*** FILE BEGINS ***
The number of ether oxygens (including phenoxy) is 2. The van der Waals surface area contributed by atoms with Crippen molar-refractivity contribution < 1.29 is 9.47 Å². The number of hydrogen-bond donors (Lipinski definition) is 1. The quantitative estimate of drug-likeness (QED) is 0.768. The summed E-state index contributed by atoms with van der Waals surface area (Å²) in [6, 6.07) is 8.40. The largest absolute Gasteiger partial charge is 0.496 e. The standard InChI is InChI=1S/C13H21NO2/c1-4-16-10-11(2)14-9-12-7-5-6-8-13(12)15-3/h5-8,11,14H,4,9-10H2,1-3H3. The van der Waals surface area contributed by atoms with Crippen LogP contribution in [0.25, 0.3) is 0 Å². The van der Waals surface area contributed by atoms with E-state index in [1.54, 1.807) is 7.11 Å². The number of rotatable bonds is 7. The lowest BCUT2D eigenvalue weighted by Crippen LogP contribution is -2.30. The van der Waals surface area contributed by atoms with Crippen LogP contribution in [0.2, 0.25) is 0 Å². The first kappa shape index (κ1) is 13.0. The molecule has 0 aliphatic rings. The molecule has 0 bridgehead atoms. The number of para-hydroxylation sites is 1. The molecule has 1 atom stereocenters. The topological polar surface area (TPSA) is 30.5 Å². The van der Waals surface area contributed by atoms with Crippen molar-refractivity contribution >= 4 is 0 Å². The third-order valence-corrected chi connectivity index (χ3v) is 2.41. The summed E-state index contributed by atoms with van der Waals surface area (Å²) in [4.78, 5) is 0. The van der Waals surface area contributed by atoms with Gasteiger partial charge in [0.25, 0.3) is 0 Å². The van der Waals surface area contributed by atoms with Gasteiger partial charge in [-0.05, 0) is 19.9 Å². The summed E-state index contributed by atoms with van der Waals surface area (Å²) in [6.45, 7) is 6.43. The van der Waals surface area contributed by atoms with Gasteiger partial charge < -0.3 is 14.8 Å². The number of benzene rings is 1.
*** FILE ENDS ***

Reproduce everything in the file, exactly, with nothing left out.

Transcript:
The number of ether oxygens (including phenoxy) is 2. The van der Waals surface area contributed by atoms with Crippen molar-refractivity contribution < 1.29 is 9.47 Å². The number of hydrogen-bond donors (Lipinski definition) is 1. The quantitative estimate of drug-likeness (QED) is 0.768. The summed E-state index contributed by atoms with van der Waals surface area (Å²) in [6, 6.07) is 8.40. The largest absolute Gasteiger partial charge is 0.496 e. The standard InChI is InChI=1S/C13H21NO2/c1-4-16-10-11(2)14-9-12-7-5-6-8-13(12)15-3/h5-8,11,14H,4,9-10H2,1-3H3. The van der Waals surface area contributed by atoms with Crippen LogP contribution in [0.25, 0.3) is 0 Å². The van der Waals surface area contributed by atoms with E-state index in [1.54, 1.807) is 7.11 Å². The number of rotatable bonds is 7. The lowest BCUT2D eigenvalue weighted by Crippen LogP contribution is -2.30. The van der Waals surface area contributed by atoms with Crippen LogP contribution in [0.2, 0.25) is 0 Å². The first kappa shape index (κ1) is 13.0. The molecule has 0 aliphatic rings. The molecule has 0 bridgehead atoms. The number of para-hydroxylation sites is 1. The molecule has 1 atom stereocenters. The topological polar surface area (TPSA) is 30.5 Å². The van der Waals surface area contributed by atoms with Crippen molar-refractivity contribution >= 4 is 0 Å². The third-order valence-corrected chi connectivity index (χ3v) is 2.41. The summed E-state index contributed by atoms with van der Waals surface area (Å²) in [4.78, 5) is 0. The van der Waals surface area contributed by atoms with Gasteiger partial charge in [0.25, 0.3) is 0 Å². The van der Waals surface area contributed by atoms with Gasteiger partial charge in [-0.05, 0) is 19.9 Å². The summed E-state index contributed by atoms with van der Waals surface area (Å²) in [6.45, 7) is 6.43. The van der Waals surface area contributed by atoms with Gasteiger partial charge < -0.3 is 14.8 Å². The number of benzene rings is 1.